Now we have already crossed over to the more positive meaning of clothing that God had in his mind when he clothed Adam and Eve with animal skins. This was not only a witness to the glory we lost and a confession that we are not what we should be, but it is also a testimony that God himself would one day make us what we should be. God rejected their own self-clothing. Then he did it himself. He showed mercy with superior clothing.
Together with the other hopeful signs in the context (like the defeat of the serpent in Genesis 3:15), God’s mercy points to the day when he will solve the problem of our shame decisively and permanently. He will do it with the blood of his own Son (as there apparently was blood shed in the killing of the animals of the skins). And he will do it with the clothing of righteousness and the radiance of his glory (Galatians 3:27; Philippians 3:21).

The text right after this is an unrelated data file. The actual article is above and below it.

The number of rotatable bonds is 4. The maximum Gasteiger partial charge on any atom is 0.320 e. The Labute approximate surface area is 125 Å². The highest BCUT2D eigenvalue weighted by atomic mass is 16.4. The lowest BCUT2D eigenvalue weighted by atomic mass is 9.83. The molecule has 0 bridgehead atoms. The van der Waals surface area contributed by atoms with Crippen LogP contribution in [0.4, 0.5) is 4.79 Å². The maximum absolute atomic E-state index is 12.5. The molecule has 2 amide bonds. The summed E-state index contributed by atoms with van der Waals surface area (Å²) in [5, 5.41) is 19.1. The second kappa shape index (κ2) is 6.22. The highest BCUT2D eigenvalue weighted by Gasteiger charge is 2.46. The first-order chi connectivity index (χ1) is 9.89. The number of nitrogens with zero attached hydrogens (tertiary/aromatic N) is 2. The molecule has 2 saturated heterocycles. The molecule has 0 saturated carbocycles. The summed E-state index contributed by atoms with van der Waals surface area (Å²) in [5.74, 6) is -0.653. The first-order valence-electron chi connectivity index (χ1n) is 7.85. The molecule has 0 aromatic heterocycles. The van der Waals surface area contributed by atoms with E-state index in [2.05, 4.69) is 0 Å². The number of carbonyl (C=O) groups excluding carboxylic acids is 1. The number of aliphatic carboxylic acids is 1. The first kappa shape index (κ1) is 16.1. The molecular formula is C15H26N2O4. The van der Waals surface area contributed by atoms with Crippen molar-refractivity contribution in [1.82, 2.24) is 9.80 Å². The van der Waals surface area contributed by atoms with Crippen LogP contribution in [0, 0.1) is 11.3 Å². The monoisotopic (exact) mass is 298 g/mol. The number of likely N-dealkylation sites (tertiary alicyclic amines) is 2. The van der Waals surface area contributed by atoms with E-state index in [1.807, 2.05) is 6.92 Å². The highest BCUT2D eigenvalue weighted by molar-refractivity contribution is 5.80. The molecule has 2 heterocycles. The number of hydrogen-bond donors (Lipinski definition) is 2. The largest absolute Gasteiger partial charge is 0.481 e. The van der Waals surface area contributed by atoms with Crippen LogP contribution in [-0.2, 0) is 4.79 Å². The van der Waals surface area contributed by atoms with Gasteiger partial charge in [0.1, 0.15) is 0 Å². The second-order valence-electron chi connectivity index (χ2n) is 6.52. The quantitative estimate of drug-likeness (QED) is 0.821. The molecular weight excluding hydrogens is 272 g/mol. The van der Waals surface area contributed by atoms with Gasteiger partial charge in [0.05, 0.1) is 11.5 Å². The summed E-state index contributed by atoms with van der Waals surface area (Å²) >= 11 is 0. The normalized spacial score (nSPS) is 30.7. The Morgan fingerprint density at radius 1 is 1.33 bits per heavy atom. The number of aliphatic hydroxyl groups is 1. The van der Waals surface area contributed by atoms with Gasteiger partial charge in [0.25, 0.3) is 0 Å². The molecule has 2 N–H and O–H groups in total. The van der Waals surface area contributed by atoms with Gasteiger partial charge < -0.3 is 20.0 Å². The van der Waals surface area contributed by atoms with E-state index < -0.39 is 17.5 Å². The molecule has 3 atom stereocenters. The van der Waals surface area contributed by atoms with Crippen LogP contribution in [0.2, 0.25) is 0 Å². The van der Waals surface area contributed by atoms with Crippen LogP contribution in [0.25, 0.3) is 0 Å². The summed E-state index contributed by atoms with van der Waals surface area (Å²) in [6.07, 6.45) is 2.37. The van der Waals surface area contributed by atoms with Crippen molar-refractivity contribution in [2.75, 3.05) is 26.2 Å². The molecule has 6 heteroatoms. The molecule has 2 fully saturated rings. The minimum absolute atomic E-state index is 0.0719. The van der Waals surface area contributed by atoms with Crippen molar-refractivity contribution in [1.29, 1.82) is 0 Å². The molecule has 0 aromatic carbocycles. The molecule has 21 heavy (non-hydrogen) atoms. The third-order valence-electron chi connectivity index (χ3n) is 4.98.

Which means that our clothes are a witness both to our past and present failure and to our future glory. They testify to the chasm between what we are and what we should be. And they testify to God’s merciful intention to bridge that chasm through Jesus Christ and his death for our sins.
There were some portions which I did not highlight because I judged them to be defensible in the whole of Scripture. However, I believe that I can make a logical—if not biblical—case for an alternative explanation for each section which I highlighted.
I welcome any comments or questions about sections that anyone might believe I have highlighted in red unfairly or inaccurately. I will be happy to include my reasoning and alternative understandings in subsequent posts.
— Matthew Neal
(See my follow-up articles: Part 1, Part 2, & Part 3 )